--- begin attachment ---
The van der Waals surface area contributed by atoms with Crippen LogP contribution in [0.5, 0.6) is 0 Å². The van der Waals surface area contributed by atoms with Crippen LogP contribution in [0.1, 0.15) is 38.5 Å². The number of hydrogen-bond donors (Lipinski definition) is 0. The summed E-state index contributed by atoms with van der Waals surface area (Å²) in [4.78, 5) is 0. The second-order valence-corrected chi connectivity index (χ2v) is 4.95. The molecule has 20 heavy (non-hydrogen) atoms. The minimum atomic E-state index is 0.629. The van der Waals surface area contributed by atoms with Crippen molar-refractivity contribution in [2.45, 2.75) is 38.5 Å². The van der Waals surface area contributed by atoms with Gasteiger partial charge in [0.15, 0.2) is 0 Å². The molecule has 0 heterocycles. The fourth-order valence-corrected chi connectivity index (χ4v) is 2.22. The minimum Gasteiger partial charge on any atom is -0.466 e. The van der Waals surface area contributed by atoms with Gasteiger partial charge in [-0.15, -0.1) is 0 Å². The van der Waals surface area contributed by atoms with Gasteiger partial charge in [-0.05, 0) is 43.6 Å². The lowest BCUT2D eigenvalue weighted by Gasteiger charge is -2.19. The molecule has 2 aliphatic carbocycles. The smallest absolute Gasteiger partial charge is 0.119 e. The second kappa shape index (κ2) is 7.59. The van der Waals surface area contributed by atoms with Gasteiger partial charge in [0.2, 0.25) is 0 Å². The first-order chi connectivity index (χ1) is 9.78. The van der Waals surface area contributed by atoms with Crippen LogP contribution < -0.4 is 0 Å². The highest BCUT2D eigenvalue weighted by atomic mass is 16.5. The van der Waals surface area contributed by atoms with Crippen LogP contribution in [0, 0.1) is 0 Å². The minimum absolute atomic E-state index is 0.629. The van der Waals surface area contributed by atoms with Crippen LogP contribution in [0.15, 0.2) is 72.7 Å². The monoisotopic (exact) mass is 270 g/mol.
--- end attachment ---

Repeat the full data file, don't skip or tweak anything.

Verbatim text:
The van der Waals surface area contributed by atoms with Crippen LogP contribution in [0.5, 0.6) is 0 Å². The van der Waals surface area contributed by atoms with Crippen LogP contribution in [0.1, 0.15) is 38.5 Å². The number of hydrogen-bond donors (Lipinski definition) is 0. The summed E-state index contributed by atoms with van der Waals surface area (Å²) in [4.78, 5) is 0. The second-order valence-corrected chi connectivity index (χ2v) is 4.95. The molecule has 20 heavy (non-hydrogen) atoms. The minimum atomic E-state index is 0.629. The van der Waals surface area contributed by atoms with Crippen molar-refractivity contribution in [2.45, 2.75) is 38.5 Å². The van der Waals surface area contributed by atoms with Gasteiger partial charge in [0.15, 0.2) is 0 Å². The molecule has 0 heterocycles. The fourth-order valence-corrected chi connectivity index (χ4v) is 2.22. The minimum Gasteiger partial charge on any atom is -0.466 e. The van der Waals surface area contributed by atoms with Gasteiger partial charge in [-0.15, -0.1) is 0 Å². The van der Waals surface area contributed by atoms with Gasteiger partial charge in [-0.05, 0) is 43.6 Å². The lowest BCUT2D eigenvalue weighted by Gasteiger charge is -2.19. The molecule has 2 aliphatic carbocycles. The smallest absolute Gasteiger partial charge is 0.119 e. The second kappa shape index (κ2) is 7.59. The van der Waals surface area contributed by atoms with Gasteiger partial charge in [0.2, 0.25) is 0 Å². The first-order chi connectivity index (χ1) is 9.78. The van der Waals surface area contributed by atoms with Crippen LogP contribution < -0.4 is 0 Å². The highest BCUT2D eigenvalue weighted by atomic mass is 16.5. The van der Waals surface area contributed by atoms with Crippen LogP contribution in [0, 0.1) is 0 Å². The minimum absolute atomic E-state index is 0.629. The van der Waals surface area contributed by atoms with Crippen LogP contribution in [0.15, 0.2) is 72.7 Å². The monoisotopic (exact) mass is 270 g/mol.